Early Renaissance - History and Concepts
Beginnings of Early Renaissance
The Proto-Renaissance of the 1300s
The term Proto-Renaissance refers to artists of the 14th century who developed the naturalistic approach that came to fruition in the Early Renaissance. The early art historian and painter Giorgio Vasari felt that during the Middle Ages the artists Cimabue and Giotto had kept alive the aesthetic principles of classical art with works, which laid the groundwork for the following Renaissance.
Like most artists of his time, Cenna di Peppi, known as Cimabue, created primarily religious works. Byzantine iconography and stylization dominated the era, depicting human figures in two-dimensional form on flat pictorial planes. Yet in bold contrast, Cimabue's works emphasized naturalistic elements, such as is seen in his Santa Croce Crucifixion (1287-1288). Still placed within Byzantine iconography, the work innovatively drew upon anatomical observation to create a sense of Christ's physical and emotional suffering.
Artists of this period received their training in a master's workshop, and Cimabue's most famous assistant was Giotto de Bendone, known simply as Giotto. A popular anecdote related how Cimabue discovered Giotto as a young boy, while he was drawing and watching his family's sheep.
Giotto was a pioneering figure, his importance acknowledged by his being named Magnus Magister (Great Master) of Florence in 1334. Discarding Byzantine stylization, Giotto's Scrovegni Chapel Frescoes (c.1303-10) in Padua were ground breaking due to their sculptural figurative treatment. Depicted naturalistically, his figures began to take on a three dimensionality, inhabiting real space, and conveying real emotion. This was a radical departure from the Byzantine styles still practiced by many of his contemporaries, and his became a singular influence upon not only his contemporaries like Taddeo Gaddi, Bernardo Daddi, and the noted Masolino, but the painters of the Early Renaissance, including Fra Angelico, Piero della Francesca, and Masaccio.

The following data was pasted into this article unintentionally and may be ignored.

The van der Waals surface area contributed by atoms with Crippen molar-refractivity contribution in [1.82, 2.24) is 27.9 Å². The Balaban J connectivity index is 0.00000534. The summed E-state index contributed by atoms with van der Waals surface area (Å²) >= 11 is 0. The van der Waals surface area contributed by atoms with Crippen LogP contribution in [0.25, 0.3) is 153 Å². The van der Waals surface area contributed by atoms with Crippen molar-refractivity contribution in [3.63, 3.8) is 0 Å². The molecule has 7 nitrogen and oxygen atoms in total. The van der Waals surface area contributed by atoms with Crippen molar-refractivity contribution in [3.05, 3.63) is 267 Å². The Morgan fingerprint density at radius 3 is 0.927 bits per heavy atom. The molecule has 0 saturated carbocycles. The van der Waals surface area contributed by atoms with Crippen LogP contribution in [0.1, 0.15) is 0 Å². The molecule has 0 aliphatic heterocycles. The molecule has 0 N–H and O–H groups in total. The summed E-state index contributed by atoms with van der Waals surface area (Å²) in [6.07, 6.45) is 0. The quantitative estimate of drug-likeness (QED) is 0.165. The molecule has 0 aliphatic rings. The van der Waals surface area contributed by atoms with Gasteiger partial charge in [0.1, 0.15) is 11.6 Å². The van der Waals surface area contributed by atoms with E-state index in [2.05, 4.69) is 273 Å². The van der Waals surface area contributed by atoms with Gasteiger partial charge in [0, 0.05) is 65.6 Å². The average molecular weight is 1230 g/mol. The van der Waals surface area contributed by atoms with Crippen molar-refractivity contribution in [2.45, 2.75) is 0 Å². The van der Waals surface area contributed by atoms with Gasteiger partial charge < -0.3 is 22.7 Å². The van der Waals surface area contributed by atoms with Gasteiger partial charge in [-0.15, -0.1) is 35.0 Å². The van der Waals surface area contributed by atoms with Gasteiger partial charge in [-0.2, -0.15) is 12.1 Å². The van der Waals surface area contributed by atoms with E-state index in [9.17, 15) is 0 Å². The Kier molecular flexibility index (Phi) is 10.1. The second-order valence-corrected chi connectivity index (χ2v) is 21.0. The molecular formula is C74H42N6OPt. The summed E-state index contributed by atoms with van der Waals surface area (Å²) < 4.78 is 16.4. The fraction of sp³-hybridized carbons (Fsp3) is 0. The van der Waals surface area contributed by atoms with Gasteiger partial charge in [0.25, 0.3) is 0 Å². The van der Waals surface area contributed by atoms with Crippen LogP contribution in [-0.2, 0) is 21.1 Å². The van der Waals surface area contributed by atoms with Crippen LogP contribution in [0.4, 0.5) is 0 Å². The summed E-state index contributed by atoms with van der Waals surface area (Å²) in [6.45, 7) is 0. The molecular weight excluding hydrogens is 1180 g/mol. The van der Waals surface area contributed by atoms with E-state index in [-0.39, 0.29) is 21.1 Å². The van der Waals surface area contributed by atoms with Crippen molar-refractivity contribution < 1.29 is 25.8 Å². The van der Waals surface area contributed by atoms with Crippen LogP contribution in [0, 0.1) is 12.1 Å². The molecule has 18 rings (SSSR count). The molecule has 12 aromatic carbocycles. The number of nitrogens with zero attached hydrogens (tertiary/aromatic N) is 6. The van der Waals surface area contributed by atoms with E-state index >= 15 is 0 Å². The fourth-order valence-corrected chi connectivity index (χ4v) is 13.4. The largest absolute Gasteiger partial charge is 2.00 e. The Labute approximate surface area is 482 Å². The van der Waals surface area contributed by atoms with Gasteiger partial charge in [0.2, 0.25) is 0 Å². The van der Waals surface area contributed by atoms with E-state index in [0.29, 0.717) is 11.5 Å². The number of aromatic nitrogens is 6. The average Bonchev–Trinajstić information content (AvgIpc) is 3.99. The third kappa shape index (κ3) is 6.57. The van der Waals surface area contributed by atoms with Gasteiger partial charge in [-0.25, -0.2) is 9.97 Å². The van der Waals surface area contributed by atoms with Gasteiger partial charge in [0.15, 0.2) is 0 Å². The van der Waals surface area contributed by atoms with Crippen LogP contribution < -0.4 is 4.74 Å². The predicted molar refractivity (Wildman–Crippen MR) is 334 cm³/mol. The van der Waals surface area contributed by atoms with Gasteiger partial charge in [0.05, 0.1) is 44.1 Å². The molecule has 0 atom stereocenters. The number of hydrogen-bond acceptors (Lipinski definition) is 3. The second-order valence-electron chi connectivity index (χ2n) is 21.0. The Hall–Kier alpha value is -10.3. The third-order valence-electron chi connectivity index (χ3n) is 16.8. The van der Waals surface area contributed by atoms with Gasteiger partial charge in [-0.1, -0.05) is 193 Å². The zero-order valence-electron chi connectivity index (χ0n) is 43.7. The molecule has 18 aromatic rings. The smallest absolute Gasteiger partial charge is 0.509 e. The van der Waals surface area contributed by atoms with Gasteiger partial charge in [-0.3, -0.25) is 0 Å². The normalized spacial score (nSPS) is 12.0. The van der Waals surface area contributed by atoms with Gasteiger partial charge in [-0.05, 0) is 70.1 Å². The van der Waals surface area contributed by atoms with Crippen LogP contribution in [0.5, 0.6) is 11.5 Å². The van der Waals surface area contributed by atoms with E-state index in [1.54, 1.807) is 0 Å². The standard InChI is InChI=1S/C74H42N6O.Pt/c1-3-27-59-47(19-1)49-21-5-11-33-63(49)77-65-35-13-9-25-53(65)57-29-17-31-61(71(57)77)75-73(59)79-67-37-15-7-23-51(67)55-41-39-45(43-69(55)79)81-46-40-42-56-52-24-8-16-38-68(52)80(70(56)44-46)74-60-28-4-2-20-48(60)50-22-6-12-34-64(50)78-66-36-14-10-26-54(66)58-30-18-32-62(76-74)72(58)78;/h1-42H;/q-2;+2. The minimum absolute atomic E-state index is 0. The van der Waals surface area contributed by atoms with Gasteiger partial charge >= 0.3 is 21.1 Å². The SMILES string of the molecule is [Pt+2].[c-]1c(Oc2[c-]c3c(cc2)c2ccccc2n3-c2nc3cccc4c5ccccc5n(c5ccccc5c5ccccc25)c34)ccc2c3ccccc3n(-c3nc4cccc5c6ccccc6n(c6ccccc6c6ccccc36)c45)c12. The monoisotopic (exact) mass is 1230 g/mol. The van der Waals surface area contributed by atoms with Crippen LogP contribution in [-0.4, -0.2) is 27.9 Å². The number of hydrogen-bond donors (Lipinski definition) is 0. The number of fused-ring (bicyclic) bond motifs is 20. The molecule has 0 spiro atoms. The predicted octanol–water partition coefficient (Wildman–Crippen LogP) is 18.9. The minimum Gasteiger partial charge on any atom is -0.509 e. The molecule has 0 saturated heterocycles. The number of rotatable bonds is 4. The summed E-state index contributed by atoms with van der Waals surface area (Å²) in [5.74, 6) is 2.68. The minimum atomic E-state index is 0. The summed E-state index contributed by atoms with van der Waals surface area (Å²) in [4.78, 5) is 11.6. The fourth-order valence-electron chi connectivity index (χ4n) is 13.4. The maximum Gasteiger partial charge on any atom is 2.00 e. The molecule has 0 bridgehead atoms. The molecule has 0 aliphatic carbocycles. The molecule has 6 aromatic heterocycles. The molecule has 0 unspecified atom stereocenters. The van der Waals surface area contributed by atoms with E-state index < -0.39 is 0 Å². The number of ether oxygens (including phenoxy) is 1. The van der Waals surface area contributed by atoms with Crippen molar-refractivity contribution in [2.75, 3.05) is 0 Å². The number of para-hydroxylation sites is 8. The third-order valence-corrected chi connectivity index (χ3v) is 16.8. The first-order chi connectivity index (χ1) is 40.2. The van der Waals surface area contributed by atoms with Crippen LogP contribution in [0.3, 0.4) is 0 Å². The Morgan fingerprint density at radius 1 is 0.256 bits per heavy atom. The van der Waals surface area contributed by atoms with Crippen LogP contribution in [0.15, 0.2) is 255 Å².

Defining the Term: The Renaissance
Giorgi Vasari, in his The Lives of the Artists (1550), first coined the term rinascita, meaning rebirth. However, the French-derived term "Renaissance" only became widely used to refer to the historical period later during the mid 19th century following the historian Jules Michelet's Histoire de France (1855). Subsequently Jacob Burckhardt's model of the period, beginning with Giotto and ending with Michelangelo, defined in his The Civilization of the Renaissance in Italy (1860), became widely adopted.
Contemporary scholarship has reconsidered these definitions, as in the 1980s historian Randolph Starn, described the overall Renaissance as, "...a network of diverse, sometimes converging, sometimes conflicting cultures, not a single, time-bound culture," and Stephen Greenblatt defined it as "early modern," when describing the period as a transition from the Middle Ages.
The Early Renaissance, informed by Humanism and Classical Roman and Greek art and architecture, was led by Brunelleschi whose works in architecture and the discovery of linear perspective informed the era, as well as the pioneering work of Donatello in sculpture and Masaccio in painting. Together, the three have been dubbed "the triumvirate of the Early Renaissance," centered in the Republic of Florence, as the rising power of Florence, and the patronage of wealthy families like the Medici, created a welcoming environment for the movement.
The Republic of Florence and the Medicis